The use of static location screens and turn-based combat does a good job skirting some of the pitfalls of mobile limitations. Not having to fiddle with a tiny 3-D camera was a huge boon, and the location art actually reminded me a lot of adventure games (which could be quite immersive in their own right) and the Heroes of Might and Magic series. Just because it's an MMO doesn't mean it needs to be a full 3-D world is all I'm saying. Combat is also a throwback to an earlier era, with turn-based rounds that culminate in offensive and defensive selections.

There's a lot to appreciate about Dragon Eternity, although I felt as though there's too much UI here for a phone screen; a tablet would be a much better home for this sort of game. Plus, while there might be players in the areas around me, I didn't see them and felt very isolated -- a bad omen for an MMORPG. While I suspect that this may be the best of the mobile MMOs from this experiment, I took it off my phone for now and will consider putting it on my tablet at a later point.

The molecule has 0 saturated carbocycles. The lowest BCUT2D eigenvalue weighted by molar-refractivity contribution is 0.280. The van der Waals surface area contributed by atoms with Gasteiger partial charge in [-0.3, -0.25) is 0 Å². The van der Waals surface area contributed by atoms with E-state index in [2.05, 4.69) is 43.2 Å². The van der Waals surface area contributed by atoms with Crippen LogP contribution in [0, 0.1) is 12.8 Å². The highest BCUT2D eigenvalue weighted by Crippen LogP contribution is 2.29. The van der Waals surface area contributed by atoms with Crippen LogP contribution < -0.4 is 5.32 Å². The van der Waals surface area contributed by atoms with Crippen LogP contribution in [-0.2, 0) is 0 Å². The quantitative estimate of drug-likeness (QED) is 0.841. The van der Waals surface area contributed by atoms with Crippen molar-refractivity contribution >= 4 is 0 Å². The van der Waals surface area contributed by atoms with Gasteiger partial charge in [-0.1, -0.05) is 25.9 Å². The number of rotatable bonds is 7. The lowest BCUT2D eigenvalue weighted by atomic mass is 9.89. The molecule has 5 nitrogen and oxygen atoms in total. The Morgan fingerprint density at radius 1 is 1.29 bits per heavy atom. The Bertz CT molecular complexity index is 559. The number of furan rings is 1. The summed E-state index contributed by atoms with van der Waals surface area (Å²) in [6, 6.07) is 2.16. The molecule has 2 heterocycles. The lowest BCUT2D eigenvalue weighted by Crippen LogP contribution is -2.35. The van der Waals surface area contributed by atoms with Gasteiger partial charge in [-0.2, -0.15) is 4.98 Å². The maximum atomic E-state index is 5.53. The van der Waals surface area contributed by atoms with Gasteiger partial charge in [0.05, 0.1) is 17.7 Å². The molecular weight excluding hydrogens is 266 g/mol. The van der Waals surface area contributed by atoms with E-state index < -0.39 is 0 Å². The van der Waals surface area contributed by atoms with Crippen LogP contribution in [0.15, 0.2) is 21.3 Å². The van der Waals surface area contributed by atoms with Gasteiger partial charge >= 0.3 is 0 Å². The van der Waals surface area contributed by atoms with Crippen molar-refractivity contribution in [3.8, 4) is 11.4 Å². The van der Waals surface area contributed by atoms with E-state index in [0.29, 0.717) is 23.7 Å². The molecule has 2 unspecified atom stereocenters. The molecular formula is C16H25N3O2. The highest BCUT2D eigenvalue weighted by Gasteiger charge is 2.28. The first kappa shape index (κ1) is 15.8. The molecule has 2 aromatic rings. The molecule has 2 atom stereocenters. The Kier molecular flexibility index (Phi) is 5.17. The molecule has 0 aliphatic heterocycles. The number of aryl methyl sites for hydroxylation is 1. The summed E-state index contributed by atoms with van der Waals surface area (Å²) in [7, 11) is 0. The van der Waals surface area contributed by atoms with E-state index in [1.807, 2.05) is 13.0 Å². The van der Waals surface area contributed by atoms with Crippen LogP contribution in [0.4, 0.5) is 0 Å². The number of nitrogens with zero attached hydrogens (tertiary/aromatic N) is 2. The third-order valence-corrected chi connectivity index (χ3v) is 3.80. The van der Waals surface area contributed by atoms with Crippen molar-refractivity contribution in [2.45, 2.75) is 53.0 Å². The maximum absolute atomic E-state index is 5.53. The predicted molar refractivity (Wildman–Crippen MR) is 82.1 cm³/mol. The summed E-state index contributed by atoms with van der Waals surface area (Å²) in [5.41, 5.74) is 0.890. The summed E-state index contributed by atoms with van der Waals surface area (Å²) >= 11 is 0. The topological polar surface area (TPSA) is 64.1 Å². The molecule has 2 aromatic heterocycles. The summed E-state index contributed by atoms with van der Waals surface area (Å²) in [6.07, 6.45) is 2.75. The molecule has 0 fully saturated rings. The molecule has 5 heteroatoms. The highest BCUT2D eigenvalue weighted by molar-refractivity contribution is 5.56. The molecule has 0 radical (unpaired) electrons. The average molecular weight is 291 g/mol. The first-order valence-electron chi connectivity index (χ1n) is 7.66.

Experiment #3: Animas Online

One of my long-standing complaints about mobile MMOs is that their UIs are too cluttered, the result of trying to pack in all of the "standard" features of a PC game onto a much smaller screen. Animas Online is the first portable MMO I've played that puts only what's absolutely needed on the screen and not one whit more. Look at that picture up there; that's simplicity in action. Love it.

Actually, there's a lot more to love about Animas if you're willing to get over the theme of anthropomorphs fighting off the "evil humans" invading their spirit island. If I wasn't going to learn anything else from this game, at least I'll walk away knowing that cats, when made into people, will eagerly wear stockings and garter belts. Anyway, it's a simple, visually attractive title that utilizes the same hub-and-mission-instance format that I've seen in many mobile MMOs. There is a nice option to team up with either a friend or a random stranger on missions to get some co-op love going on.